Originally part of the single York Circuit of the Wesleyan Methodist Connexion, from 1867 Central Chapel was part of York, New Street Circuit and then in 1888 this Circuit was divided and the chapel became head of its own Circuit, known as York, Centenary Circuit.

The Primitive, Wesleyan and United Methodist churches united in 1932 and Central Chapel remained part of the York, Centenary Circuit of the new Methodist Connexion until 1981 when it became part of York, South Circuit. In 2012 it became part of a single York Circuit of the Methodist Connexion.

In the 1980s Centenary Chapel merged with Wesley Chapel in Priory Street and the church has henceforth been known as Central Chapel, or Central Methodist Church.

As of 2016 it is still in use.

Conditions Governing Access

Records are open to the public, subject to the overriding provisions of relevant legislation, including data protection laws. 24 hours' notice is required to access photographic material.

Acquisition Information

The archive was deposited at the Borthwick Institute prior to 1984. Further additions were made to the archive in 1984, 1990, 1996, 1998, 1999, 2001, 2002, 2003, 2011 and 2014.

Note

Central Chapel, York, was opened in 1840 as the Wesleyan Centenary Chapel, a year after the foundation stone was laid. It was named to commemorate the centenary of Methodism, which was founded in 1739.

Situated on St Saviourgate, the new chapel could accommodate 1,500 people and was designed by James Simpson of Leeds. The building included classrooms, bandrooms, vestries and a caretaker's house.

The chapel was expanded in 1861 with the addition of two new schoolrooms and six new classrooms for Sunday School, although these were destroyed in a fire in 1863. The main chapel was enlarged in 1881 and 1885 and a new organ was installed in 1914, and rebuilt in 1931. The chapel was refurbished in 1993-1994.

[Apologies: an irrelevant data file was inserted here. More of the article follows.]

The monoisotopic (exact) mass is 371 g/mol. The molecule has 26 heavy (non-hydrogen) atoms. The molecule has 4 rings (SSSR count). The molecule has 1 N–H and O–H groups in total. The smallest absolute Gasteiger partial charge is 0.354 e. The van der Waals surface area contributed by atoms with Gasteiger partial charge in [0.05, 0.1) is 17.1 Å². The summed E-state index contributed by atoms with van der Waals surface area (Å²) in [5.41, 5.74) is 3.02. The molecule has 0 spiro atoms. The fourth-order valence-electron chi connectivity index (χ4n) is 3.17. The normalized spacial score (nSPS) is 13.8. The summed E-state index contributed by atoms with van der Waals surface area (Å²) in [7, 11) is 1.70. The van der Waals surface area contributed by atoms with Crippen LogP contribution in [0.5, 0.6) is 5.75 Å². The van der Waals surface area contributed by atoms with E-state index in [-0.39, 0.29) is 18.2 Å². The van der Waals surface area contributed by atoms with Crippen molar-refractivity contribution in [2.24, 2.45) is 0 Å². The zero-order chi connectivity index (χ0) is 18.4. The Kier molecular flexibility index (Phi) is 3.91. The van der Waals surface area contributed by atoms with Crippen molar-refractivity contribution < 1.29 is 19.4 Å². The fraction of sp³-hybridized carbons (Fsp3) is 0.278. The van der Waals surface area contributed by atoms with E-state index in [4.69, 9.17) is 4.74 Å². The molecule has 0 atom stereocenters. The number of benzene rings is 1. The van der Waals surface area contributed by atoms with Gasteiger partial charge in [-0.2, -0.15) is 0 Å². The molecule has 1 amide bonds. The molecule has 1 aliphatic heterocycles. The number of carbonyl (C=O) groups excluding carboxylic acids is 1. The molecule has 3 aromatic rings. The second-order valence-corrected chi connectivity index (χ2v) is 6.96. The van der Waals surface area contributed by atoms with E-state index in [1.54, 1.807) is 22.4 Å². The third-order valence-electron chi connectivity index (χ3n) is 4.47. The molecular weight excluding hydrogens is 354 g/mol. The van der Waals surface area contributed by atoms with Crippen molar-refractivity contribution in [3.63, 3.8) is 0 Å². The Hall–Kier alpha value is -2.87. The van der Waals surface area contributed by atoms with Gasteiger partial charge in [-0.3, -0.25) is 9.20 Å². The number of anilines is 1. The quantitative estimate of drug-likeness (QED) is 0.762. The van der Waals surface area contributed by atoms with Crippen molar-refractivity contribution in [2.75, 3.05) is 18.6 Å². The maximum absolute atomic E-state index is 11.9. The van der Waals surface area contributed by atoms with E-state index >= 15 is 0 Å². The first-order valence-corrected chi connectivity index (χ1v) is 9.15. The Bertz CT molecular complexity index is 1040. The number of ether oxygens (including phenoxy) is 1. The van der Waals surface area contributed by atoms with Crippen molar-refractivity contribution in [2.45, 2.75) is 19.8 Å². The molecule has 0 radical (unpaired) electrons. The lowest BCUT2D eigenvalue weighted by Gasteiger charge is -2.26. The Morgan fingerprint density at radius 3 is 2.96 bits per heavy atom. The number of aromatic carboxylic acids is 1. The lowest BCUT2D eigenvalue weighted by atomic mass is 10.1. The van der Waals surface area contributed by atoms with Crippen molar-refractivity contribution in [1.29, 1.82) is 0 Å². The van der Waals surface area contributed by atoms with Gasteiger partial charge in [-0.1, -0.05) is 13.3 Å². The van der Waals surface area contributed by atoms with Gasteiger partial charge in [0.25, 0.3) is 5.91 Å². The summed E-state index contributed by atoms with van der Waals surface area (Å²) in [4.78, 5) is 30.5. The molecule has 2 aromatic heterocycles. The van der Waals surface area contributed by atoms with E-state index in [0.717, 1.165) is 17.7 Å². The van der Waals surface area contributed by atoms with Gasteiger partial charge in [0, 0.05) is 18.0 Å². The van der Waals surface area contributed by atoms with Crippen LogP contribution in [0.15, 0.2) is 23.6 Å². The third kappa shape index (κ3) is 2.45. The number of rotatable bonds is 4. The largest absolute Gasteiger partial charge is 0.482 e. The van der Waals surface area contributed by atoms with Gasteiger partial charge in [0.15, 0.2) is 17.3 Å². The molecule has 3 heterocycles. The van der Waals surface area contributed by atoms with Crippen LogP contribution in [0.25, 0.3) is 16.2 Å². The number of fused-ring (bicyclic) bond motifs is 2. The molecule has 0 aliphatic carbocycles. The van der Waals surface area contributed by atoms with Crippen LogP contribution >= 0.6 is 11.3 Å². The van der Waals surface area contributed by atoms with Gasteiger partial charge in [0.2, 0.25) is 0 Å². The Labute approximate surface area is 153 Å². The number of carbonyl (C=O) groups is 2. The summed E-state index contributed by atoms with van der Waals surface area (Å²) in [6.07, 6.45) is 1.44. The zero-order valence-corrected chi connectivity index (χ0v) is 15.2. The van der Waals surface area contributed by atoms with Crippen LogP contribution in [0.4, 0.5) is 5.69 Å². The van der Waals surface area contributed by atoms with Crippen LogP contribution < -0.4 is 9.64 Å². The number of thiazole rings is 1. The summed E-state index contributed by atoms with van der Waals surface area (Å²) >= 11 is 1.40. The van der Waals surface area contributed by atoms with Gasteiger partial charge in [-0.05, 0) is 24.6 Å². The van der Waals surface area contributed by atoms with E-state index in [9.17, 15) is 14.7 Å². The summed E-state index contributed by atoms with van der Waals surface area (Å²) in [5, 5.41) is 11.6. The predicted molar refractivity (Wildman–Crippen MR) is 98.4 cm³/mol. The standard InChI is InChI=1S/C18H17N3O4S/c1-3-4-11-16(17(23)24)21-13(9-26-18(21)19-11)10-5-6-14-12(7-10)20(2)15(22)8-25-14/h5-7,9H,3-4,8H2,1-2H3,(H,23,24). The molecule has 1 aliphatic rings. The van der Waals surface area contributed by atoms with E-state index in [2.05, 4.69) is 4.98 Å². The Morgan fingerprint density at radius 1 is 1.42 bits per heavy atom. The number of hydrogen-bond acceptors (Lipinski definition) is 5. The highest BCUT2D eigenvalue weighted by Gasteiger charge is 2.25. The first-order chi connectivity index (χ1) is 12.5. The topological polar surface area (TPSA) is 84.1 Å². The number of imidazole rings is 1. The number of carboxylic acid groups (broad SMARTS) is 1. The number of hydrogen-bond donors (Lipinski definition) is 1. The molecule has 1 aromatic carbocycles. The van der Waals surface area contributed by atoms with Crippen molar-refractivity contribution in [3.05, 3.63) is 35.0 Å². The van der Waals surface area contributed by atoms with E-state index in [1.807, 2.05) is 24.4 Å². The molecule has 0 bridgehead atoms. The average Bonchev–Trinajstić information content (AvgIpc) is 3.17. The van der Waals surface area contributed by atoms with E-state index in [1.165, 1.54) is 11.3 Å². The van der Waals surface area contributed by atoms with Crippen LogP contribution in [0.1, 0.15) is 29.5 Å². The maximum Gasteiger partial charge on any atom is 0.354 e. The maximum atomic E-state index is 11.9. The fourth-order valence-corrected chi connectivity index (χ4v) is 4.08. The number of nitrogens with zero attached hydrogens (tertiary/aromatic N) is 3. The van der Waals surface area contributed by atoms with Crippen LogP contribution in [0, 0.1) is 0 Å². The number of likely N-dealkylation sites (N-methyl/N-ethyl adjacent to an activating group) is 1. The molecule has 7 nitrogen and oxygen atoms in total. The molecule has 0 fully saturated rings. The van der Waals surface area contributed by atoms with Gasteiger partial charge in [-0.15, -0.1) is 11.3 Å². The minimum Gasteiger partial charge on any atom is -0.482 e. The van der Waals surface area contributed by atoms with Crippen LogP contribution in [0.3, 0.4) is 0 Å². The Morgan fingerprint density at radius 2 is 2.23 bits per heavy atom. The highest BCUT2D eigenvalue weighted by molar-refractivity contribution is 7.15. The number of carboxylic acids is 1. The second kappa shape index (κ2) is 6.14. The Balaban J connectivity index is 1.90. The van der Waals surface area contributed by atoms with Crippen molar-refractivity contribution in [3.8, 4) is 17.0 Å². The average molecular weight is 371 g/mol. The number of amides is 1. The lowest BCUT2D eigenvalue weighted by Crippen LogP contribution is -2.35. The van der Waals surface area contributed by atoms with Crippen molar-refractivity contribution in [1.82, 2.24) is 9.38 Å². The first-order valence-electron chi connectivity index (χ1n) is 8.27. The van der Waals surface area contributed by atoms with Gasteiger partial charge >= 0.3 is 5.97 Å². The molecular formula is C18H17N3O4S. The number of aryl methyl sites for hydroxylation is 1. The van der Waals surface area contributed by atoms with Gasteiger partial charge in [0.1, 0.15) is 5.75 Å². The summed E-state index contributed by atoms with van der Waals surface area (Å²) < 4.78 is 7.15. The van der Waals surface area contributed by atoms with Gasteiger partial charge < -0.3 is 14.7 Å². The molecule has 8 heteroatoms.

Originally part of the single York Circuit of the Wesleyan Methodist Connexion, from 1867 Central Chapel was part of York, New Street Circuit and then in 1888 this Circuit was divided and the chapel became head of its own Circuit, known as York, Centenary Circuit.

The Primitive, Wesleyan and United Methodist churches united in 1932 and Central Chapel remained part of the York, Centenary Circuit of the new Methodist Connexion until 1981 when it became part of York, South Circuit. In 2012 it became part of a single York Circuit of the Methodist Connexion.

In the 1980s Centenary Chapel merged with Wesley Chapel in Priory Street and the church has henceforth been known as Central Chapel, or Central Methodist Church.

As of 2016 it is still in use.

Other Finding Aids

A typescript finding aid, to file level, is available for consultation in the searchroom of the Borthwick Institute. This includes all material received up to and including 2003. Later material has not yet been listed, please contact the Institute for more information.

Alternative Form Available

A copy of the baptismal register, 1848-1892, is also available on microfilm at the Borthwick Institute (References: MF 1784).

Archivist's Note

Created by S. A. Shearn, 05.12.16.

Conditions Governing Use

A reprographics service is available to researchers subject to the access restrictions outlined above. Copying will not be undertaken if there is any risk of damage to the document. Copies are supplied in accordance with the Borthwick Institute for Archives' terms and conditions for the supply of copies, and under provisions of any relevant copyright legislation. Permission to reproduce images of documents in the custody of the Borthwick Institute must be sought.

Accruals

Further accruals are expected.

Related Material

Circuit records for the York Circuit, York, New Street and York, Centenary Circuits of the Wesleyan Methodist Connexion, and York, Centenary and York, South Circuits of the Methodist Connexion are also deposited at the Borthwick Institute. The records of the York Circuit and York, New Street Circuit form a single archive (MRC/1), as do the records of both Centenary Circuits (MRC/3).

Additional Information

Published

GB193